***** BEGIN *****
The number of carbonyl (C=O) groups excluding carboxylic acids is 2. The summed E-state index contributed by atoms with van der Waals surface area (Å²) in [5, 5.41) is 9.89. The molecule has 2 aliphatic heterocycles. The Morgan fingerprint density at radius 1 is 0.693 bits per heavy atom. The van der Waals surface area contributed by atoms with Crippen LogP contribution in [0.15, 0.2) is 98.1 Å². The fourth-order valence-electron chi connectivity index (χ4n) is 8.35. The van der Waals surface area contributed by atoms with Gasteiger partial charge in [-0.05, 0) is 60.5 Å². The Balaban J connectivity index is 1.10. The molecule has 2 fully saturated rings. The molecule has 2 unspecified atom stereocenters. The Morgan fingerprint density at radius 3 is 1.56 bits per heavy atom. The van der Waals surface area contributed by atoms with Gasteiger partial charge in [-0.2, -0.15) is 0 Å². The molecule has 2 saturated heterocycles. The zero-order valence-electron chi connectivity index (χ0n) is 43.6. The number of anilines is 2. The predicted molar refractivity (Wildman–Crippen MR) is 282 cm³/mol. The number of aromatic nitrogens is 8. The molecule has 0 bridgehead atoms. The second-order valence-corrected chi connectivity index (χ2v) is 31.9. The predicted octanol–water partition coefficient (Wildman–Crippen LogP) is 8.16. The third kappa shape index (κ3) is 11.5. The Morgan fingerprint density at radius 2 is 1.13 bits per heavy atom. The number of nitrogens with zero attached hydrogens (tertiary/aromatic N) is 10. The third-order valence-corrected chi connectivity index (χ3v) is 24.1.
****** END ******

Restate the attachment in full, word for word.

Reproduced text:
The number of carbonyl (C=O) groups excluding carboxylic acids is 2. The summed E-state index contributed by atoms with van der Waals surface area (Å²) in [5, 5.41) is 9.89. The molecule has 2 aliphatic heterocycles. The Morgan fingerprint density at radius 1 is 0.693 bits per heavy atom. The van der Waals surface area contributed by atoms with Crippen LogP contribution in [0.15, 0.2) is 98.1 Å². The fourth-order valence-electron chi connectivity index (χ4n) is 8.35. The van der Waals surface area contributed by atoms with Gasteiger partial charge in [-0.05, 0) is 60.5 Å². The Balaban J connectivity index is 1.10. The molecule has 2 fully saturated rings. The molecule has 2 unspecified atom stereocenters. The Morgan fingerprint density at radius 3 is 1.56 bits per heavy atom. The van der Waals surface area contributed by atoms with Gasteiger partial charge in [-0.2, -0.15) is 0 Å². The molecule has 2 saturated heterocycles. The zero-order valence-electron chi connectivity index (χ0n) is 43.6. The number of anilines is 2. The predicted molar refractivity (Wildman–Crippen MR) is 282 cm³/mol. The number of aromatic nitrogens is 8. The molecule has 0 bridgehead atoms. The second-order valence-corrected chi connectivity index (χ2v) is 31.9. The predicted octanol–water partition coefficient (Wildman–Crippen LogP) is 8.16. The third kappa shape index (κ3) is 11.5. The Morgan fingerprint density at radius 2 is 1.13 bits per heavy atom. The number of nitrogens with zero attached hydrogens (tertiary/aromatic N) is 10. The third-order valence-corrected chi connectivity index (χ3v) is 24.1.